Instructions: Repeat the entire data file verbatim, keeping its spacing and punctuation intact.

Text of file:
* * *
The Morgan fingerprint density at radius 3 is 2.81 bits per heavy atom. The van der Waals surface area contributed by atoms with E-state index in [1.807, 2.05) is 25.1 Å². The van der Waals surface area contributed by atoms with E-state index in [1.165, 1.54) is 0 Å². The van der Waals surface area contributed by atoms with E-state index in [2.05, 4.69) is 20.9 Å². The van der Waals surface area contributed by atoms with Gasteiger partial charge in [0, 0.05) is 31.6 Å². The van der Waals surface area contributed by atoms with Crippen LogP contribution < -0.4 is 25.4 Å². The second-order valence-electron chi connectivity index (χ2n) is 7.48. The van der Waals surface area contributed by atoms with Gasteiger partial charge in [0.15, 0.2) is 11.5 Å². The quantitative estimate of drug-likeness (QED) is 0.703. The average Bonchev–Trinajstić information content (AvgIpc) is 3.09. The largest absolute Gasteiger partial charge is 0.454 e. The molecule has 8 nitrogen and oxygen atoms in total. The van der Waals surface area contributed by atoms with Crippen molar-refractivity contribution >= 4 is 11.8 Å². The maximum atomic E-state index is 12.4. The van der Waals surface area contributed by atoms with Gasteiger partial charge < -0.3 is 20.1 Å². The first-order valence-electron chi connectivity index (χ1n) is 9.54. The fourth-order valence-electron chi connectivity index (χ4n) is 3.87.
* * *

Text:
The Morgan fingerprint density at radius 3 is 2.81 bits per heavy atom. The van der Waals surface area contributed by atoms with E-state index in [1.807, 2.05) is 25.1 Å². The van der Waals surface area contributed by atoms with E-state index in [1.165, 1.54) is 0 Å². The van der Waals surface area contributed by atoms with E-state index in [2.05, 4.69) is 20.9 Å². The van der Waals surface area contributed by atoms with Gasteiger partial charge in [0, 0.05) is 31.6 Å². The van der Waals surface area contributed by atoms with Crippen LogP contribution < -0.4 is 25.4 Å². The second-order valence-electron chi connectivity index (χ2n) is 7.48. The van der Waals surface area contributed by atoms with Gasteiger partial charge in [0.15, 0.2) is 11.5 Å². The quantitative estimate of drug-likeness (QED) is 0.703. The average Bonchev–Trinajstić information content (AvgIpc) is 3.09. The largest absolute Gasteiger partial charge is 0.454 e. The molecule has 8 nitrogen and oxygen atoms in total. The van der Waals surface area contributed by atoms with Crippen molar-refractivity contribution >= 4 is 11.8 Å². The maximum atomic E-state index is 12.4. The van der Waals surface area contributed by atoms with Gasteiger partial charge < -0.3 is 20.1 Å². The first-order valence-electron chi connectivity index (χ1n) is 9.54. The fourth-order valence-electron chi connectivity index (χ4n) is 3.87.